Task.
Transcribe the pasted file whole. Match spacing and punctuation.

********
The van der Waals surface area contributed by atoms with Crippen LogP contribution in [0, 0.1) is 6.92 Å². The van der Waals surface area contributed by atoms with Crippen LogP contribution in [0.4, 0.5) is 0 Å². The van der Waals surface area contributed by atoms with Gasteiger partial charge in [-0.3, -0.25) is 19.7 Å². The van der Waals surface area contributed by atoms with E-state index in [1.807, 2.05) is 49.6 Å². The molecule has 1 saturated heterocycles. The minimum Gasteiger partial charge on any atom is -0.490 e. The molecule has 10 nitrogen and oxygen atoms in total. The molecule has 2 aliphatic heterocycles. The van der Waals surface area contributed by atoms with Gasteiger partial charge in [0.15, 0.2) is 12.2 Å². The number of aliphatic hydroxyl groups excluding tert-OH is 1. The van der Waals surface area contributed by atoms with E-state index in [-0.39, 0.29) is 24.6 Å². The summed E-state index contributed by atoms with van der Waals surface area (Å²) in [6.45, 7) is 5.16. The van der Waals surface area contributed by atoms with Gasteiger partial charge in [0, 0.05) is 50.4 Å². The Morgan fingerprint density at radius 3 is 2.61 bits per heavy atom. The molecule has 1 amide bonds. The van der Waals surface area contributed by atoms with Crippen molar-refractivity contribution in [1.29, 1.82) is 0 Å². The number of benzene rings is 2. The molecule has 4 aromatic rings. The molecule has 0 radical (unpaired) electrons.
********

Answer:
The van der Waals surface area contributed by atoms with Crippen LogP contribution in [0, 0.1) is 6.92 Å². The van der Waals surface area contributed by atoms with Crippen LogP contribution in [0.4, 0.5) is 0 Å². The van der Waals surface area contributed by atoms with Gasteiger partial charge in [-0.3, -0.25) is 19.7 Å². The van der Waals surface area contributed by atoms with E-state index in [1.807, 2.05) is 49.6 Å². The molecule has 1 saturated heterocycles. The minimum Gasteiger partial charge on any atom is -0.490 e. The molecule has 10 nitrogen and oxygen atoms in total. The molecule has 2 aliphatic heterocycles. The van der Waals surface area contributed by atoms with Gasteiger partial charge in [0.15, 0.2) is 12.2 Å². The number of aliphatic hydroxyl groups excluding tert-OH is 1. The van der Waals surface area contributed by atoms with E-state index in [-0.39, 0.29) is 24.6 Å². The summed E-state index contributed by atoms with van der Waals surface area (Å²) in [6.45, 7) is 5.16. The van der Waals surface area contributed by atoms with Gasteiger partial charge in [0, 0.05) is 50.4 Å². The Morgan fingerprint density at radius 3 is 2.61 bits per heavy atom. The molecule has 1 amide bonds. The van der Waals surface area contributed by atoms with Crippen molar-refractivity contribution in [1.29, 1.82) is 0 Å². The number of benzene rings is 2. The molecule has 4 aromatic rings. The molecule has 0 radical (unpaired) electrons.